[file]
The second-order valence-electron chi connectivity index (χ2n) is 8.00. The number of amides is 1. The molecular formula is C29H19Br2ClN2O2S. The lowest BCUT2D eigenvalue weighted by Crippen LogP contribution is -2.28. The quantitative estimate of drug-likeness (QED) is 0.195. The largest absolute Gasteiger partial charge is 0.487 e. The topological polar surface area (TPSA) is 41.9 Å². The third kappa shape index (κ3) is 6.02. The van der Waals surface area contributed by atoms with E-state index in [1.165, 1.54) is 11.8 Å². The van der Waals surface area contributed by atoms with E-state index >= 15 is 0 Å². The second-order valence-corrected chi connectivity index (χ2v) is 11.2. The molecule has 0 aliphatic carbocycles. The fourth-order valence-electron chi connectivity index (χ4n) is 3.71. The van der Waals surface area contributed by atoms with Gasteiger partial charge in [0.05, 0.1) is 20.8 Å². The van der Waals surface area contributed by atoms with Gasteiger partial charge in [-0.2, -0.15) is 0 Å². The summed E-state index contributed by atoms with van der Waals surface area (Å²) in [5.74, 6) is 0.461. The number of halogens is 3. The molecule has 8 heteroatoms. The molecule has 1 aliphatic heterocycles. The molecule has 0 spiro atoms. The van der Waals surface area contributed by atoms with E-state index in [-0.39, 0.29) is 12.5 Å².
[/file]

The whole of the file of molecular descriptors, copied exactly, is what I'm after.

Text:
The second-order valence-electron chi connectivity index (χ2n) is 8.00. The number of amides is 1. The molecular formula is C29H19Br2ClN2O2S. The lowest BCUT2D eigenvalue weighted by Crippen LogP contribution is -2.28. The quantitative estimate of drug-likeness (QED) is 0.195. The largest absolute Gasteiger partial charge is 0.487 e. The topological polar surface area (TPSA) is 41.9 Å². The third kappa shape index (κ3) is 6.02. The van der Waals surface area contributed by atoms with E-state index in [1.165, 1.54) is 11.8 Å². The van der Waals surface area contributed by atoms with E-state index >= 15 is 0 Å². The second-order valence-corrected chi connectivity index (χ2v) is 11.2. The molecule has 0 aliphatic carbocycles. The fourth-order valence-electron chi connectivity index (χ4n) is 3.71. The van der Waals surface area contributed by atoms with Gasteiger partial charge in [0.05, 0.1) is 20.8 Å². The van der Waals surface area contributed by atoms with Gasteiger partial charge in [-0.2, -0.15) is 0 Å². The summed E-state index contributed by atoms with van der Waals surface area (Å²) in [5.74, 6) is 0.461. The number of halogens is 3. The molecule has 8 heteroatoms. The molecule has 1 aliphatic heterocycles. The molecule has 0 spiro atoms. The van der Waals surface area contributed by atoms with E-state index in [-0.39, 0.29) is 12.5 Å².